3. Clearly, there must exist a mechanism to access the data generally, but any such mechanism must suffer the most stringent controls to prevent abuse and impact the right curtailed as little as possible. The 2017 system had no or no adequate protections thereby failing at the bare minimum. In addition, no justification was advanced showing why third parties need to have access to the data stored.

Data Minimisation

  1. Plainly, the Government was unable to justify that the information required to be collected as set out above, was necessary to identify persons. As well, the Government was unable to show all reasonable steps were taken to ensure that the right to privacy had been violated as little as possible. There is no evidence that the concept of data minimisation, which is the concept of taking no more than is necessary to meet the objective of the NIDS. The Court therefore concluded that the information that the system required to be collected amounted to an overreach without justification.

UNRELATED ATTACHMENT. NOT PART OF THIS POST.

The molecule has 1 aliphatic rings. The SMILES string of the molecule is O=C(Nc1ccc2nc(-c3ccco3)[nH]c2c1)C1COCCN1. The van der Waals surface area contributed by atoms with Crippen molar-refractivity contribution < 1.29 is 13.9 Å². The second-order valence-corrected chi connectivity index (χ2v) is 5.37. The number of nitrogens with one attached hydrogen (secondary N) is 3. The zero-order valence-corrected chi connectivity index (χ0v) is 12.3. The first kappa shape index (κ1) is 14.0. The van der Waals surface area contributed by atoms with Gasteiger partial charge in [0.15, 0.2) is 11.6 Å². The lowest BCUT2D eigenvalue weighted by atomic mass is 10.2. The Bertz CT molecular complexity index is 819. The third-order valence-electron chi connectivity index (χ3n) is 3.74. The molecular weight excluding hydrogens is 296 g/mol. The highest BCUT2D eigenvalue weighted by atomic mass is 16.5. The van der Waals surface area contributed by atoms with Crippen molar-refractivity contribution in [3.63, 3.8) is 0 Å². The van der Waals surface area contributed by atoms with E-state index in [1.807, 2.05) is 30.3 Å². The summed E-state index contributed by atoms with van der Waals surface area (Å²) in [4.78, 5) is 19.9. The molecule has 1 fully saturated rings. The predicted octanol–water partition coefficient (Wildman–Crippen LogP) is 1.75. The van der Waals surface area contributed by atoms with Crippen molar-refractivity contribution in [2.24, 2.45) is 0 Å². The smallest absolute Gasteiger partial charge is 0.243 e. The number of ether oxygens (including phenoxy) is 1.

The Right to a Passport

  1. Under the 2017 system holding a NIN was a prerequisite to holding a passport. So that if you refused to enroll you would not only face criminal sanctions but would not be able to access a passport. The Court found that the requirement of a NIN is disproportionate and so harms your right to access a passport. The government was unable to advance a justification for this except perhaps administrative convenience and the Court rightly held that convenience is not a sufficient reason to violate your right. In addition, insofar as it is a prerequisite to the right of a passport, it directly impacts freedom of movement since a passport is required to travel out of Jamaica.


  1. The Court also commented that the system as envisaged, could possibly lead to commercial exploitation of personal data and profiling without consent. Profiling can be used to predict market behaviour and preferences and even influence the outcome of national elections. These are contrary to global privacy protection norms.
  2. Simply put, the Government went too far in its first attempt and in this Author’s view, the Court was correct to strike down the system in its entirety. However, given the obvious benefits of NIDS, what are the suitable alternatives available to the Government to achieve the same outcome? Part 2 of this article will offer an in-depth analysis of the Government’s attempt to remedy the shortcomings of the 2017 Act.